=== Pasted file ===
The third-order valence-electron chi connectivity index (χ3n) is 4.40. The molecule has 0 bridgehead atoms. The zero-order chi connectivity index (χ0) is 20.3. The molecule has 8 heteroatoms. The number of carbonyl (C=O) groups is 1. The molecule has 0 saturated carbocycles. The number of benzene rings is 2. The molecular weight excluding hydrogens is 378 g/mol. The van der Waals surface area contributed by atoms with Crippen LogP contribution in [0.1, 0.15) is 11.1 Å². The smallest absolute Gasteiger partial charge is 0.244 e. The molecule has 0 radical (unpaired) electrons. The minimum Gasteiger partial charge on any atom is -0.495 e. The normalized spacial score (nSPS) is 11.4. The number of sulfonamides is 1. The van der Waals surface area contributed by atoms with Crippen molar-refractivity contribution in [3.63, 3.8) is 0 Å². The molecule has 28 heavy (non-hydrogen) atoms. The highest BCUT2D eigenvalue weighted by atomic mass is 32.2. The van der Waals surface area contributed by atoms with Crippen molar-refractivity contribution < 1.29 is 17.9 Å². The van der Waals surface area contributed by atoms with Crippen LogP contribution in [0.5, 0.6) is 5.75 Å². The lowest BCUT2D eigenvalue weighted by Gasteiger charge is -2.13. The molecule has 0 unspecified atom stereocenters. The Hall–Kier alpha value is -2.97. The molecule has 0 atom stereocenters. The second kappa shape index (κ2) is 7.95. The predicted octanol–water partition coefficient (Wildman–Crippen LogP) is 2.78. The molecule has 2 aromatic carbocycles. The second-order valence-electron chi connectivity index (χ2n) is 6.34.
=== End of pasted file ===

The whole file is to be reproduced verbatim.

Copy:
The third-order valence-electron chi connectivity index (χ3n) is 4.40. The molecule has 0 bridgehead atoms. The zero-order chi connectivity index (χ0) is 20.3. The molecule has 8 heteroatoms. The number of carbonyl (C=O) groups is 1. The molecule has 0 saturated carbocycles. The number of benzene rings is 2. The molecular weight excluding hydrogens is 378 g/mol. The van der Waals surface area contributed by atoms with Crippen LogP contribution in [0.1, 0.15) is 11.1 Å². The smallest absolute Gasteiger partial charge is 0.244 e. The molecule has 0 radical (unpaired) electrons. The minimum Gasteiger partial charge on any atom is -0.495 e. The normalized spacial score (nSPS) is 11.4. The number of sulfonamides is 1. The van der Waals surface area contributed by atoms with Crippen molar-refractivity contribution in [3.63, 3.8) is 0 Å². The molecule has 28 heavy (non-hydrogen) atoms. The highest BCUT2D eigenvalue weighted by atomic mass is 32.2. The van der Waals surface area contributed by atoms with Crippen molar-refractivity contribution < 1.29 is 17.9 Å². The van der Waals surface area contributed by atoms with Crippen LogP contribution in [0.5, 0.6) is 5.75 Å². The lowest BCUT2D eigenvalue weighted by Gasteiger charge is -2.13. The molecule has 0 unspecified atom stereocenters. The Hall–Kier alpha value is -2.97. The molecule has 0 atom stereocenters. The second kappa shape index (κ2) is 7.95. The predicted octanol–water partition coefficient (Wildman–Crippen LogP) is 2.78. The molecule has 2 aromatic carbocycles. The second-order valence-electron chi connectivity index (χ2n) is 6.34.